Sustainability on a city scale is quite an undertaking if you look at projects like the regeneration of Nine Elms on the South Bank of the river Thames but also at new buildings in repurposed areas around Europe. However, it all is quite a process and in comparison I found that it doesn't matter if things are large or small scale, same rules apply.
Sustainability is not just in the building itself but starts with the use and often reuse of things and from there it is all very similar to using your very own home efficiently. Space is always limited so we put it to its best use and if our circumstances change, for example we start working from home, we might re-arrange our furniture to establish a little home office or study to do so. In some instances this might mean adding a little extension to our house or getting rid off something, maybe the dinner table, to make space for that 'new use' but overall we all look for cost effective options to adapt what we have which often generates new efficiencies. Of course if you have a whole city block to redesign or as London is doing in Battersea an old industrial estate, things get grand and the first thing to consider is what the area needs or will need in the future. Well, hang on, don't we all consider this when we build a house.
Ok ok, it is a huge site but it was for many years disregarded, only used sporadicly to host events and as such its chimneys have been crumbling away. At the end of it, it was a waste of space and land for a city like London. An active search for new purposes went on for decades with loads of crazy ideas featured in news papers and so on. Anyhow, it still is the basic principle of analysing your site, same for every project no matter how large or small. You should use it to its full potential and make the most of the space you've got.
Yes indeed, and space also always feels limited. My point being, sustainability starts with considering the needs, the footprint and the use of existing architecture, this way you make the most of the land.
Okay, I have to admit, it is no coincidence that I chose this regeneration project, I am a little proud to have worked on the first phase of the development but my love for the Battersea Power Station goes all the way back to since I first moved to London. You know, it is one of those city icons everyone knows, which makes you feel the city somehow, well and who could ever forget the flying pig [Pink Floyd] in front of it!?!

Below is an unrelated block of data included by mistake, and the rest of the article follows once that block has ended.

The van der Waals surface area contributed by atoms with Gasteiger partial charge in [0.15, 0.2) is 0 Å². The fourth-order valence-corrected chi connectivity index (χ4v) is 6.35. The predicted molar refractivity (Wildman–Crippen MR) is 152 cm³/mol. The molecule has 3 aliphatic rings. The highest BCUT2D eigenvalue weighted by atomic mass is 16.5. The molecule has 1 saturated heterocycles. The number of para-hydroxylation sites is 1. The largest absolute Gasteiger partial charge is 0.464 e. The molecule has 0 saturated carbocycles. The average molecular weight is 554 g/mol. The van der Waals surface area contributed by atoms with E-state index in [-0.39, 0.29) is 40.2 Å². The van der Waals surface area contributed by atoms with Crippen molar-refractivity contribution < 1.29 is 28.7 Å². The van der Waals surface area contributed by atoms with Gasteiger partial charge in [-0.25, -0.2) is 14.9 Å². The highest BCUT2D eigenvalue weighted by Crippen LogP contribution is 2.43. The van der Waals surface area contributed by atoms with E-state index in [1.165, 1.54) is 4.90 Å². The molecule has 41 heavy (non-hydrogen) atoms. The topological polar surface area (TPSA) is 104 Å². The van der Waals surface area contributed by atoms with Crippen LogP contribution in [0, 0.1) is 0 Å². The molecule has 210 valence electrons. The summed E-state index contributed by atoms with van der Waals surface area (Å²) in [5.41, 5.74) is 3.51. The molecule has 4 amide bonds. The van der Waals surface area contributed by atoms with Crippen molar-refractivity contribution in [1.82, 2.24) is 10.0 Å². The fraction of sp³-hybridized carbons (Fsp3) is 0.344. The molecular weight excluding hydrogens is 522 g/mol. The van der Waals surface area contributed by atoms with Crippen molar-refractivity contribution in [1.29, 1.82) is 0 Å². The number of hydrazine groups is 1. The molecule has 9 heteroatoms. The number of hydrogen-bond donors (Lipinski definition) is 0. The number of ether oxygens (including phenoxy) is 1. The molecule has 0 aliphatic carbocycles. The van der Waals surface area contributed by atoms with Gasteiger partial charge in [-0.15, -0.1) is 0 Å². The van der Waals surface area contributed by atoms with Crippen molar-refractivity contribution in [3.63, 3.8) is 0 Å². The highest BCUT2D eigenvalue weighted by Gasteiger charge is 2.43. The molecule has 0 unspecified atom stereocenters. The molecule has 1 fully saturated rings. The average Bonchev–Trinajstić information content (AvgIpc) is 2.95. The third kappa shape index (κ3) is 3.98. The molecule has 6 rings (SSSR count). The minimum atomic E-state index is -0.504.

Other examples for sustainable thinking on a city scale and ending under-utilisation are happening all around the world but to be closer to home it is exactly what happened in the docklands. The docklands have not been used efficiently when 40 years ago the port activities and industries started to move east and out of London leaving a big area in the centre of London available for development. Similar things occurred and are now called opportunities in many other metropolitan areas, the HafenCity in Hamburg, Germany for example, and now Nine Elms on the Southbank of the River Thames has become another big construction site transforming an area along the river from Battersea Park past Vauxhall and all the way to Parliament.
Of course these projects are mixed use but in many ways, if you look at our changing work habits so will our home be soon. We will not just need the home, we will need the office, the area to entertain, maybe even a multifunctional room to combine gym and other hobbies. And these large projects are no not so different, setting up aa community by providing for all basis needs - live, work and recreation. That's how city quarters work and they should provide you with everything you need, unless of course you choose to chip in and open it up yourself, maybe combining a book-shop-caffee with your home and Indi business. Either way, I am happy to say that if anything innovative and creative solutions are the way forward.
Forgive me for bragging a bit about my work and architecture but it is just working pride I am trying to share. I am sure you will find yourself rather proud too, once you made use of all the space and potential of your site, saving a little because of efficient heating systems among other things like a fabulous facade. How about something like a double skin facade like this one, shown to the left and and below, it could well be a winter garden not just to enjoy on rainy days but maybe to grow some veggies too!
I hope this inspires you to look everywhere for new and innovative ideas as you never know what could be just about right for your task at hand. Keep designing and if in need for inspiration or a
bit of 101 builders guidance feel invited to browse my blog!
Interested in something in particular, drop me a line in the comments , I will be sure to get back to you,
This could interest you too ....